2.     Mental reframing is magical in how much difference it can make: Once you start thinking of that stuff filling your in-box as coming from an important customer rather than “those guys in the other department,” you’ll start processing it faster and more conscientiously, and you’ll find yourself developing a figurative and even literal spring in your step.

3.     Fulling both the expressed and aexpressed wishes of your co-workers (“customers”) are both important. A simple example: a fellow employee makes a specific request, by email. You can either send them exactly what they asked for (and nothing more), or you can also, thoughtfully, include the attachments that they will need to begin working on X, even though they didn’t explicitly ask for them. A different kind of example: recognizing the emotive as well as the literal content of a communication from a colleague and reaching out to them on the basis of it.

4.     By sharing best practices and innovative leaps we all grow, personally and as a company. In fact, sharing best practices and innovative improvements is a key goal of internal customer service improvement.

5.     Hoarding power through our positions is a dead end. Through lateral service—moving out of our assigned positions to help fellow employees when they are temporarily short-staffed—we build a stronger company for employees and external customers.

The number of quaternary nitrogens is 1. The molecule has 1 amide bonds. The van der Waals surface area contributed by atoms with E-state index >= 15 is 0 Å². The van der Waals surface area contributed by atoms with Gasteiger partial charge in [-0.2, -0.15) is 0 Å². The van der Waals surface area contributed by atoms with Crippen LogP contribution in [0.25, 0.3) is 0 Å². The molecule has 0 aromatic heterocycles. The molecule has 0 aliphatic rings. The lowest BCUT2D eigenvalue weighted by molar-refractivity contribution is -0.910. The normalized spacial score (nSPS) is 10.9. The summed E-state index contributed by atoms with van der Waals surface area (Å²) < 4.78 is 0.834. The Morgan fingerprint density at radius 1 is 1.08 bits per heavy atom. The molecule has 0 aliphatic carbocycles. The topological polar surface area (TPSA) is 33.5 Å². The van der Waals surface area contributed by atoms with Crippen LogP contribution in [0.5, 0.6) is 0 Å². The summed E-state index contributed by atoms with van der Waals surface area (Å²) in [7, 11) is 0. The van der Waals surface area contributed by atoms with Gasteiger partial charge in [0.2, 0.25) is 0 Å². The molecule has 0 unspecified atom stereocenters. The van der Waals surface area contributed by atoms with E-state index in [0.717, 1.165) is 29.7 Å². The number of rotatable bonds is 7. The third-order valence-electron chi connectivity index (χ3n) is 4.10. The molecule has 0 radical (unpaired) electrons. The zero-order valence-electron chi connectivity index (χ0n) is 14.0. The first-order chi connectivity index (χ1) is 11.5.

6.     Respect has to be an across-the-board expectation. With no exceptions. Bullying has to be addressed immediately, no matter how high up in the organization it occurs.

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7.     Fine points of etiquette don’t have to be the same internally as externally (for example, we can informally answer an internal extension with “Purchasing–Jim” rather than “XYZ Homewares, Jim speaking, how may I help you today?”), but the spirit of kindness must prevail.

8.      Language matters, internally as much as it does externally, because the feelings of your colleagues matter too. Watch out for language that subtly or unsubtly puts down the recipient:

Like I said…


or diminishes the value of the rest of your words:

To be perfectly honest with you…

Also, and perhaps this seems basic, but it shouldn’t be left unsaid: “Please” and “Thank you” are important phrases. Use them often.


What format should internal customer service training take?

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For internal customer service training, I often propose eLearning as a particularly attractive option because of its asynchronous nature and because it outlasts the trainer—it’s still there to be used with future employees and in onboarding, even after “Mr. Solomon has left the auditorium.”

Customer Service Training/eLearning excerpt: The MAMA method of turning upset customers around

Customer Service Training/eLearning excerpt: The MAMA method of turning upset customers around

Live training, in person or via video, is also powerful, of course. With either option, augmenting the training with physical collateral can be very, very helpful in getting the essential points across and keeping everyone—literally—on the same page.